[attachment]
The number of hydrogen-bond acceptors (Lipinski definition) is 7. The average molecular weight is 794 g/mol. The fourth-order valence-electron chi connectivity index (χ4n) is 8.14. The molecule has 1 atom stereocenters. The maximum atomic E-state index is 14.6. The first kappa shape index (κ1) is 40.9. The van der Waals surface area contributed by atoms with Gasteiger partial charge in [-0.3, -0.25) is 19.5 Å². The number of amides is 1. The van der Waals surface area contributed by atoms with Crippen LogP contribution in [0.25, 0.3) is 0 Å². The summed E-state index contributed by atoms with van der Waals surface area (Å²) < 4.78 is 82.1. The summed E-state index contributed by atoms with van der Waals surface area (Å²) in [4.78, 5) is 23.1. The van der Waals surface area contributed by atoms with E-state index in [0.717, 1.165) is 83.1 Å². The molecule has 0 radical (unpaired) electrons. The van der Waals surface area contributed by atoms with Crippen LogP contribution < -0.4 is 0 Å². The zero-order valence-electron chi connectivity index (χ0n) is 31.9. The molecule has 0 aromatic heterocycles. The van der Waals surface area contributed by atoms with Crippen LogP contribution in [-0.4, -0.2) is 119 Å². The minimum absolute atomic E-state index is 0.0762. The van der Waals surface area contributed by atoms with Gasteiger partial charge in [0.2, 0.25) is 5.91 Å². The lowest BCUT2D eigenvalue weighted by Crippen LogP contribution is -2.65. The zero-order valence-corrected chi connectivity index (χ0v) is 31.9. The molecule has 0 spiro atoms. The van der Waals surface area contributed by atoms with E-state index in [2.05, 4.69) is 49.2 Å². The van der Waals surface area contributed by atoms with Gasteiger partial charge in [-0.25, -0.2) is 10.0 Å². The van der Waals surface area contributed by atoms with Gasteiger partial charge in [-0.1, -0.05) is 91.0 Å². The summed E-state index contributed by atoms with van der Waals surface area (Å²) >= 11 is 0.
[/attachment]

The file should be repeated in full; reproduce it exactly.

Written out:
The number of hydrogen-bond acceptors (Lipinski definition) is 7. The average molecular weight is 794 g/mol. The fourth-order valence-electron chi connectivity index (χ4n) is 8.14. The molecule has 1 atom stereocenters. The maximum atomic E-state index is 14.6. The first kappa shape index (κ1) is 40.9. The van der Waals surface area contributed by atoms with Gasteiger partial charge in [-0.3, -0.25) is 19.5 Å². The number of amides is 1. The van der Waals surface area contributed by atoms with Crippen LogP contribution in [0.25, 0.3) is 0 Å². The summed E-state index contributed by atoms with van der Waals surface area (Å²) < 4.78 is 82.1. The summed E-state index contributed by atoms with van der Waals surface area (Å²) in [4.78, 5) is 23.1. The van der Waals surface area contributed by atoms with E-state index in [0.717, 1.165) is 83.1 Å². The molecule has 0 radical (unpaired) electrons. The van der Waals surface area contributed by atoms with Crippen LogP contribution < -0.4 is 0 Å². The zero-order valence-electron chi connectivity index (χ0n) is 31.9. The molecule has 0 aromatic heterocycles. The van der Waals surface area contributed by atoms with Crippen LogP contribution in [-0.4, -0.2) is 119 Å². The minimum absolute atomic E-state index is 0.0762. The van der Waals surface area contributed by atoms with Gasteiger partial charge in [0.2, 0.25) is 5.91 Å². The lowest BCUT2D eigenvalue weighted by Crippen LogP contribution is -2.65. The zero-order valence-corrected chi connectivity index (χ0v) is 31.9. The molecule has 0 spiro atoms. The van der Waals surface area contributed by atoms with E-state index in [2.05, 4.69) is 49.2 Å². The van der Waals surface area contributed by atoms with Gasteiger partial charge in [-0.25, -0.2) is 10.0 Å². The van der Waals surface area contributed by atoms with Gasteiger partial charge in [-0.1, -0.05) is 91.0 Å². The summed E-state index contributed by atoms with van der Waals surface area (Å²) >= 11 is 0.